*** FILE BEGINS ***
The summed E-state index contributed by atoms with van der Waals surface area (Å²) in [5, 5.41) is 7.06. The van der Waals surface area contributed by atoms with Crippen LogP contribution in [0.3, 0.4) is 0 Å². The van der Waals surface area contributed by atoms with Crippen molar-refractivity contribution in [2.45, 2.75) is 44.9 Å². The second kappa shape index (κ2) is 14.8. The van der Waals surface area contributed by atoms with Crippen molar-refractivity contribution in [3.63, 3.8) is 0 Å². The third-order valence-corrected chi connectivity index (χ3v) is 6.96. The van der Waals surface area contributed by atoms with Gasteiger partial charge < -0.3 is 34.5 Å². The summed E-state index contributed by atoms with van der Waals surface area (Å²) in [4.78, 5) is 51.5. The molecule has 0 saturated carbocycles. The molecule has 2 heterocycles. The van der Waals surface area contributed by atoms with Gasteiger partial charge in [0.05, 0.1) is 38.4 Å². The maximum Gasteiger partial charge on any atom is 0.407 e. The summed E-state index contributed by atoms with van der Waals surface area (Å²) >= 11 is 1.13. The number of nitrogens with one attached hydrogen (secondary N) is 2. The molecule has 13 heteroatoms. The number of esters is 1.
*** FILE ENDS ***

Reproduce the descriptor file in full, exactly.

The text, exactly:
The summed E-state index contributed by atoms with van der Waals surface area (Å²) in [5, 5.41) is 7.06. The van der Waals surface area contributed by atoms with Crippen LogP contribution in [0.3, 0.4) is 0 Å². The van der Waals surface area contributed by atoms with Crippen molar-refractivity contribution in [2.45, 2.75) is 44.9 Å². The second kappa shape index (κ2) is 14.8. The van der Waals surface area contributed by atoms with Crippen molar-refractivity contribution in [3.63, 3.8) is 0 Å². The third-order valence-corrected chi connectivity index (χ3v) is 6.96. The van der Waals surface area contributed by atoms with Gasteiger partial charge < -0.3 is 34.5 Å². The summed E-state index contributed by atoms with van der Waals surface area (Å²) in [4.78, 5) is 51.5. The molecule has 0 saturated carbocycles. The molecule has 2 heterocycles. The van der Waals surface area contributed by atoms with Gasteiger partial charge in [0.05, 0.1) is 38.4 Å². The maximum Gasteiger partial charge on any atom is 0.407 e. The summed E-state index contributed by atoms with van der Waals surface area (Å²) >= 11 is 1.13. The number of nitrogens with one attached hydrogen (secondary N) is 2. The molecule has 13 heteroatoms. The number of esters is 1.